The screenwriters (Peter Jackson, Fran Walsh, Philippa Boyens) had the herculean task of presenting such an immense back story in just a couple of hours. But instead of hiding secrets from the audience, it may have been best to present the back story of these characters at the beginning of the film so that when the action begins, we actually give a damn and understand the stakes. Seeing Hester’s injuries as a child first, before introducing the adult Hester and her facial scars would also be a clear signifier to the audience of who she is without any dialogue. But you can’t expect to drop a voiceover at the beginning of the film explaining the post-apocalyptic state of the world, then follow that up with character actions that are completely without context. Not that the revelation about the history between Valentine and Shaw is all that shocking to be worth the wait anyway – Weaving is clearly the villain of the piece from the outset.

As the action progresses, we learn that Shaw and Sheehan must prevent Valentine from building a super weapon that could obliterate both mobilized and static cities alike. Along the way, they meet allies such as Anna Fang (Jihae), an ace pilot and the character you might remember most from all the trailers other than Hester Shaw. You get the sense that Fang is intended to be the film’s Han Solo, the character that brings the film to life with wit and charm, but it never really comes together. The acting is just too sedated for any one character to bring energy to the film, but Fang probably comes the closest. Which gets to one of the major complaints many have already hurled at the film – the characters are too bland. This is certainly the case; while the main heroes are likable, they’re not necessarily the type of characters we want to spend adventures with. It doesn’t help that Hilmar and Natsworthy, while somewhat engaging as friends, have absolutely no romantic chemistry to speak of which severely hurts the key relationship of the film.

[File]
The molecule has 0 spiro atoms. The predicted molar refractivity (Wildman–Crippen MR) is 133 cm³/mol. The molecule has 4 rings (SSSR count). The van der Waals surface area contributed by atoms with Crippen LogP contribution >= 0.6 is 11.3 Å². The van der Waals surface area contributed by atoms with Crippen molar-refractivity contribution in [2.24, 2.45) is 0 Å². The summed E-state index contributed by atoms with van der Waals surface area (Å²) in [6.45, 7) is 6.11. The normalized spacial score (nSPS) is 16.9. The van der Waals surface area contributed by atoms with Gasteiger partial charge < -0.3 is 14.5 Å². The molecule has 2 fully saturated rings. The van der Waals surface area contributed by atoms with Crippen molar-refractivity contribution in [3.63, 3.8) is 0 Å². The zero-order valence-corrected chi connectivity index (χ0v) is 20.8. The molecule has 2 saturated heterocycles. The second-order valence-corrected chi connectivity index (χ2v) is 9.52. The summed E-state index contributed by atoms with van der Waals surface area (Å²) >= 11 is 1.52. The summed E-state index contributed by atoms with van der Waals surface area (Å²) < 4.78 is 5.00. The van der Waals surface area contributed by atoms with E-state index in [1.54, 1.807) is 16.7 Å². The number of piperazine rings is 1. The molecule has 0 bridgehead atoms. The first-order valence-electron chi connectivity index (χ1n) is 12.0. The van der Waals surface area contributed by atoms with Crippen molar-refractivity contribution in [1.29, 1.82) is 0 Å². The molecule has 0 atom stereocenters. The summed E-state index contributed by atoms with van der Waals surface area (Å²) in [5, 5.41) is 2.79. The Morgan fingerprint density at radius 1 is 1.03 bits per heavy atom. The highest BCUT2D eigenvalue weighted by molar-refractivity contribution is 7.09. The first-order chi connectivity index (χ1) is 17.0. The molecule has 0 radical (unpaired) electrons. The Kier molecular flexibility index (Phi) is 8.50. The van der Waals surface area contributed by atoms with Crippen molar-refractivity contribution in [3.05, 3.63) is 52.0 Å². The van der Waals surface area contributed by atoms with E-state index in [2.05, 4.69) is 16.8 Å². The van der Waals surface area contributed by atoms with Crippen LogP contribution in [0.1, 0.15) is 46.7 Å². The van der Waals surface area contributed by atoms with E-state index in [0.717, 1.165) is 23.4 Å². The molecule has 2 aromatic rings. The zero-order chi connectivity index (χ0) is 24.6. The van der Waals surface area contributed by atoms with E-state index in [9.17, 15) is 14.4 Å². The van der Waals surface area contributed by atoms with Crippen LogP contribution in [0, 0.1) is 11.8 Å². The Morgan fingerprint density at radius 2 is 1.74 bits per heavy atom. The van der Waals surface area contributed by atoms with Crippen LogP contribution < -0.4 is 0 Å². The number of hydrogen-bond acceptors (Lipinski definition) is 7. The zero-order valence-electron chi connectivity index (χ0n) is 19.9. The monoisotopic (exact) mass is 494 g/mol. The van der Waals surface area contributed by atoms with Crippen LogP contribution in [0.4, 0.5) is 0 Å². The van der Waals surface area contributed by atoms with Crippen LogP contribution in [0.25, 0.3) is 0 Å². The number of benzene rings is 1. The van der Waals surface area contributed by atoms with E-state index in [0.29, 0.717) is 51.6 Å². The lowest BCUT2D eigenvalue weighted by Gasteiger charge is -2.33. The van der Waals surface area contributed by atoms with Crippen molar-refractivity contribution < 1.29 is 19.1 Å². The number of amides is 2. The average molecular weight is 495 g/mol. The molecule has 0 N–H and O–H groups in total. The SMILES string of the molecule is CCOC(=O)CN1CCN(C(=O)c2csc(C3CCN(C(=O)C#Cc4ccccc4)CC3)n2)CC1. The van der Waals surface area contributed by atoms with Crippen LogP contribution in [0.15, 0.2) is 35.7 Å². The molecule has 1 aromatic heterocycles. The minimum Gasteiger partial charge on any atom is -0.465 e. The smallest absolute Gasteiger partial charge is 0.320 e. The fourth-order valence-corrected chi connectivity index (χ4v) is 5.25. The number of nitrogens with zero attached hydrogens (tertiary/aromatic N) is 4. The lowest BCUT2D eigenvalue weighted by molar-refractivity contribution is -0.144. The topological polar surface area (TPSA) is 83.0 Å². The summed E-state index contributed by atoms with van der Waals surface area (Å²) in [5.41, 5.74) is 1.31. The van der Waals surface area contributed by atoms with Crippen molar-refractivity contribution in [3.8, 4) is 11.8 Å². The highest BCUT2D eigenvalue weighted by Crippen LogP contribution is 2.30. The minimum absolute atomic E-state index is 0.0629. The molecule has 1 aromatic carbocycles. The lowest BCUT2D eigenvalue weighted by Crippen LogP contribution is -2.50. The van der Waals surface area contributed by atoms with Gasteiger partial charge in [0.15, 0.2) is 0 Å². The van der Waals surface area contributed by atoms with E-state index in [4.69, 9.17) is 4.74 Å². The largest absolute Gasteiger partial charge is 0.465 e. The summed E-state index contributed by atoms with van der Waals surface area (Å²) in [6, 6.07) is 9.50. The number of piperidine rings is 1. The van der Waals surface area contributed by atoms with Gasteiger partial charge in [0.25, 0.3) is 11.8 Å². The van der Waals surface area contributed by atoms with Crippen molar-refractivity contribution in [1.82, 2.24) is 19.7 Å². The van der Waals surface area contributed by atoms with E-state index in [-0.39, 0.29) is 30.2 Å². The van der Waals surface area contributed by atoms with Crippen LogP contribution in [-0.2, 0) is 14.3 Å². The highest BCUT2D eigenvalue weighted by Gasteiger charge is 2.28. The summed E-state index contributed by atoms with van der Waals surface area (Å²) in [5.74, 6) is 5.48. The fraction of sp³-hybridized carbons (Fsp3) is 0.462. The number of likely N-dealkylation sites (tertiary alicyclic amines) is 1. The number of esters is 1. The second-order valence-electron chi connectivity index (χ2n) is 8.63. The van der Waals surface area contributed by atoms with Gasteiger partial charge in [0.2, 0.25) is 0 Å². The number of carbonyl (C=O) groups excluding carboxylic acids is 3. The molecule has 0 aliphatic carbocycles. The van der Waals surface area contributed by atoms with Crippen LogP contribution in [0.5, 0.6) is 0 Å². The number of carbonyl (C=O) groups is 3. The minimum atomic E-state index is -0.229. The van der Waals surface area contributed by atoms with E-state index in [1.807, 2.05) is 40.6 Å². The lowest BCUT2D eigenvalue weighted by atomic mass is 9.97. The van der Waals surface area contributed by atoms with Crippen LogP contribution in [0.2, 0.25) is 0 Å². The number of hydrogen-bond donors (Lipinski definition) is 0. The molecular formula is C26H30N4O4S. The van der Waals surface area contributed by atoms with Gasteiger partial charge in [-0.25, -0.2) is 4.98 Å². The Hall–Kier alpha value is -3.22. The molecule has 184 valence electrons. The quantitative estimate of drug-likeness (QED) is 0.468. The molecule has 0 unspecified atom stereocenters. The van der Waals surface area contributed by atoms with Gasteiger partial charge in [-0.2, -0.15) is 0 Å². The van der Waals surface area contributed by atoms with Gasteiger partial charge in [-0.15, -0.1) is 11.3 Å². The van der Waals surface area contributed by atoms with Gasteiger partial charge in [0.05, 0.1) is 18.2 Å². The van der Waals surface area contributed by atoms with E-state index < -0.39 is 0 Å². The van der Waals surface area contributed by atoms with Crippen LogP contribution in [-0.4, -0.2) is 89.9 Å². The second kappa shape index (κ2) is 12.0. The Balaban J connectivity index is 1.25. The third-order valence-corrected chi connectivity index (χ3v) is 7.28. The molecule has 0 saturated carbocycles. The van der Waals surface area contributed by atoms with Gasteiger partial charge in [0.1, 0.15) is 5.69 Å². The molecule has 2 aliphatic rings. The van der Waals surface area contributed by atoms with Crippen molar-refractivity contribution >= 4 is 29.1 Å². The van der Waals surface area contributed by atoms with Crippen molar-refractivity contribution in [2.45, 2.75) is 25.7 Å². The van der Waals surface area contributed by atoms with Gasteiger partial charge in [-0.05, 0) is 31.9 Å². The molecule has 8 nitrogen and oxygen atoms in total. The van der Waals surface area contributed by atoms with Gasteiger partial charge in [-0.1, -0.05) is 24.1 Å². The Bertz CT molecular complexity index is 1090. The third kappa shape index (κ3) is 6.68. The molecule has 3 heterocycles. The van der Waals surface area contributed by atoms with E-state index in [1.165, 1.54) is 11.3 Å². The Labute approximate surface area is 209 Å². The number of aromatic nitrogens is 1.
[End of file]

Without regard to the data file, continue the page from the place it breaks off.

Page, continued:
Hera Hilmar (L) and Robert Sheehan. Courtesy

One relationship that does work is that between Shaw and her former guardian Shrike (Stephen Lang). By far the most complex aspect of the story, Shrike is a cyborg who looked after Shaw in the aftermath of her mother’s death. Their relationship matured to the point that Shaw even vowed she would become a cyborg herself – a promise she ultimately doesn’t keep. Valentine has reawakened Shrike in an attempt to hunt down Shaw, and this section of the film is not only the highlight but also where all the dramatic tension lies. It makes me wish the filmmakers had established all of the exposition early, including the back story on Shrike, in order to focus in on the character relationships. Instead, the narrative has to constantly pause because of something else that Shaw hasn’t explained to Sheehan (read: the audience) yet.

As a big admirer of flashy sci-fi stories with rich mythologies, it’s disappointing that Mortal Engines isn’t a better film. It has a rich source material, some thrilling action scenes, and at the very least you can say its overall vibe is a nice reprieve from capes, light sabers, and dinosaurs. But the film’s clunky screenplay and lack of memorable performances just get in the way of what should have been a fun ride from start to finish. R.I.P Mortal Engines, may a better blockbuster alternative take your place.